When business was lagging, Radio Shack got down to the basics and
used barter for its surprising turnaround. A decade ago, the
electronics retailer with 7,000 locations, tapped the former
chairman and chief executive at the Shoney�s restaurant chain to be
its president. He led a new focus on retailing.
Leonard Roberts did what every smart business-owner does, he focused
on �using what he had to get what he wanted.� He determined that
Radio Shack�s greatest asset was its 7,000 stores � even if some
were outdated. With a visionary insight Roberts decided to refurbish
the stores, having suppliers pay for it in exchange for exclusivity
within those stores.
The three suppliers he worked with were Sprint, Compaq Computer, and
Northpoint Communications Group:
When Sprint Corporation was looking for a retail base from which to
sell its new wireless phone network, Radio Shack and Roberts offered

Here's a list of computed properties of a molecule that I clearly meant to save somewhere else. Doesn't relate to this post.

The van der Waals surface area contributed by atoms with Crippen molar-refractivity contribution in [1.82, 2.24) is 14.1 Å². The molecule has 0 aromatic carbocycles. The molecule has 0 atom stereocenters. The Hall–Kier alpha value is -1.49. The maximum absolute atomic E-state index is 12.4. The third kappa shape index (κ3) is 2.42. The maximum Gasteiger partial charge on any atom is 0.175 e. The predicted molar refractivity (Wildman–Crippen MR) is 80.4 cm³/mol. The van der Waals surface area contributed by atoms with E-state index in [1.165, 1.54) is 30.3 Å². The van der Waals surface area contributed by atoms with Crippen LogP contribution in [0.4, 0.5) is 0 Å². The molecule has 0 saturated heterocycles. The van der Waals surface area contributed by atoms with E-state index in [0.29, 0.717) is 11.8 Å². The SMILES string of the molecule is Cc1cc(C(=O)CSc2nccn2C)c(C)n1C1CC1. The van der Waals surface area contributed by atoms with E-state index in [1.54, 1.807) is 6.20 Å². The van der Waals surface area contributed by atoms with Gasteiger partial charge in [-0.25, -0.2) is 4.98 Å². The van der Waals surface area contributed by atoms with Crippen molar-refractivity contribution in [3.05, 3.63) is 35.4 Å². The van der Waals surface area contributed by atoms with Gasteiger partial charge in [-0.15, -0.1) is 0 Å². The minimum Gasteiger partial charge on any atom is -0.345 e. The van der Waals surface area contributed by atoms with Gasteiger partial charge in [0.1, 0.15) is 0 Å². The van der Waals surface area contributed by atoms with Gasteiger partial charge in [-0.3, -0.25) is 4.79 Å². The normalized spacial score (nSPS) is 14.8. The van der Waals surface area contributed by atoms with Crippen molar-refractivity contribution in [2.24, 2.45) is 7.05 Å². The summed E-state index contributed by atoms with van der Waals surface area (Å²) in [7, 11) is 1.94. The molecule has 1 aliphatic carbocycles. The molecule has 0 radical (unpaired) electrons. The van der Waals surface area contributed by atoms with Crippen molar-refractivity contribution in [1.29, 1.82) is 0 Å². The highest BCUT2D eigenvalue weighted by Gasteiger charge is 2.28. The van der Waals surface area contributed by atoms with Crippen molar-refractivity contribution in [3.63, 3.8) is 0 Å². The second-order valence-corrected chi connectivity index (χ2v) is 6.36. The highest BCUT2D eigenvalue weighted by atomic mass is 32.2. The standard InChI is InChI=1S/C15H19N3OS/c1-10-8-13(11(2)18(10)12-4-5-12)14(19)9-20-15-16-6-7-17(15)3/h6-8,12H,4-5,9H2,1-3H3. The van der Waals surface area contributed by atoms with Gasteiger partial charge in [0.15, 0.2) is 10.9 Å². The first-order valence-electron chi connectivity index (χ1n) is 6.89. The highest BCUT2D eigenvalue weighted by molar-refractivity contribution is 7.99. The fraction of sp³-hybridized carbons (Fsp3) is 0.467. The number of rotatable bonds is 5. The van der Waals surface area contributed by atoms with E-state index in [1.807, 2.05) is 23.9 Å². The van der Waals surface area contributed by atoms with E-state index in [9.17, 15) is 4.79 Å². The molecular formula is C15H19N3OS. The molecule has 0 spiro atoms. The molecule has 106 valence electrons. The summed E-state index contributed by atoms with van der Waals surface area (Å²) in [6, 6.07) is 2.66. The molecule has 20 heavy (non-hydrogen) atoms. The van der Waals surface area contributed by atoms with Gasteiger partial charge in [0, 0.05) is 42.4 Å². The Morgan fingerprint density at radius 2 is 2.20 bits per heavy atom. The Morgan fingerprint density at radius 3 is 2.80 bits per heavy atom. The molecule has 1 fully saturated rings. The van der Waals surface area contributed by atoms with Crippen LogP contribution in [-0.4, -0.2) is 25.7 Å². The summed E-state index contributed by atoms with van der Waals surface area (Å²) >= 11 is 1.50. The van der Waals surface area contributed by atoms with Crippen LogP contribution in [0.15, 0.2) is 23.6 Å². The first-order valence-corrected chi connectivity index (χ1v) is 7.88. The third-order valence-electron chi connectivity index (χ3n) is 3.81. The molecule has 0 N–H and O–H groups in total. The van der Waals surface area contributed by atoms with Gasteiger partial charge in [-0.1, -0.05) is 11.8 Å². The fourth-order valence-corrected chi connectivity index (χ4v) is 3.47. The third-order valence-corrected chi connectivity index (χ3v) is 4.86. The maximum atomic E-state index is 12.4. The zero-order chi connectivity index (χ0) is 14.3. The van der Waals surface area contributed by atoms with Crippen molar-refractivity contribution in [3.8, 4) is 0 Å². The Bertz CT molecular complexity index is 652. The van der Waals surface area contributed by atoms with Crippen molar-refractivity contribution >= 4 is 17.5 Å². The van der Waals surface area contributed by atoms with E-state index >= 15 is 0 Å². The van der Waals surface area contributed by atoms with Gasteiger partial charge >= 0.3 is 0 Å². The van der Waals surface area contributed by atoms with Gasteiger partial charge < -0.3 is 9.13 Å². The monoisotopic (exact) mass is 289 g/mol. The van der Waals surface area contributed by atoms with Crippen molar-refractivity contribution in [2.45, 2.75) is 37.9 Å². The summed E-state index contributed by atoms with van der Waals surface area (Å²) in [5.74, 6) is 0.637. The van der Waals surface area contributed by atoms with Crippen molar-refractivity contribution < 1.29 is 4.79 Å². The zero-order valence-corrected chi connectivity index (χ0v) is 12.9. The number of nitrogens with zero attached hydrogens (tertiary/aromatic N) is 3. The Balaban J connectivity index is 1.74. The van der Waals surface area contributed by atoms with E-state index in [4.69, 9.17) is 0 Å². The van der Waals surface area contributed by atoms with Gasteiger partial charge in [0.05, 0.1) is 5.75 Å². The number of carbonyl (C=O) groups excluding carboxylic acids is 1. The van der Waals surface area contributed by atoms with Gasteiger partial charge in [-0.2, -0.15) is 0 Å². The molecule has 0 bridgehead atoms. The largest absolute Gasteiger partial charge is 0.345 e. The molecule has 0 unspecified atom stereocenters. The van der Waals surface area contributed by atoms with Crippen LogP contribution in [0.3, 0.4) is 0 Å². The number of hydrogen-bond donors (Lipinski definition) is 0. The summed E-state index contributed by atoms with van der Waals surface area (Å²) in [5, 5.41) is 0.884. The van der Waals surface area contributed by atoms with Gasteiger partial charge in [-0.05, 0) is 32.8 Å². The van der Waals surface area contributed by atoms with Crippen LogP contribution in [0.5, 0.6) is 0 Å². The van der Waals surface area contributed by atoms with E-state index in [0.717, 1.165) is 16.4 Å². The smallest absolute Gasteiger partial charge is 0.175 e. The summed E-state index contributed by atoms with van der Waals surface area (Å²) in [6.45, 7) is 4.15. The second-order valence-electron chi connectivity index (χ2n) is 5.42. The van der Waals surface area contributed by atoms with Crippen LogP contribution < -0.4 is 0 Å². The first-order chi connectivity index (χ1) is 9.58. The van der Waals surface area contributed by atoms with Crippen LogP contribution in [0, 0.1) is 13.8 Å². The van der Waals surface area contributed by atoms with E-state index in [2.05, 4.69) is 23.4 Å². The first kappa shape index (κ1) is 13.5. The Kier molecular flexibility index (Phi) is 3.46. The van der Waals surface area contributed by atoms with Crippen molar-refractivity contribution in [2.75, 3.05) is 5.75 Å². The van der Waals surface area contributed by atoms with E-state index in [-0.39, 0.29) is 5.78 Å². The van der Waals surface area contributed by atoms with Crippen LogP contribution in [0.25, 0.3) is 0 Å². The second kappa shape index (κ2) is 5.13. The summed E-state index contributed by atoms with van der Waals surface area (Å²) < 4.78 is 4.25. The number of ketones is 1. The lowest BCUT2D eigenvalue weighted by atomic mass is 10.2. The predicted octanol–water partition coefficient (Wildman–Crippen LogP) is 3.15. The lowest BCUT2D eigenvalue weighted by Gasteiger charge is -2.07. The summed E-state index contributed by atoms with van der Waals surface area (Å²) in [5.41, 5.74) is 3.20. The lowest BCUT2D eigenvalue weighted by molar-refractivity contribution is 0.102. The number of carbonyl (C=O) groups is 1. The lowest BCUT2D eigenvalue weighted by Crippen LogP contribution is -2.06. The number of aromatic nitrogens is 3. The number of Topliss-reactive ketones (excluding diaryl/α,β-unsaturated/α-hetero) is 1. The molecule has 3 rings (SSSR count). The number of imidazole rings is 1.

to make Sprint its exclusive national wireless provider for ten
years. In exchange Sprint would provide tens-of-millions of dollars
in new store fixtures and advertising support, plus about 5% of the
revenue generated by their shared customers.
Radio Shack cut a similar distribution deal with Compaq Computer.
Compaq would refurbish a portion of Radio Shacks� stores,
controlling the look and merchandising of the space, plus share some
of its service revenue with Radio Shack.
Likewise, Radio Shack struck a deal with broadband internet service
provider Northpoint Communications Group in which Radio Shack stores
sell high-speed web-access contracts.
Have you recently asked yourself how you could use what you have, to
get what you want? Once you determine that, the next step is to take
action. Go out and structure a winning barter agreement!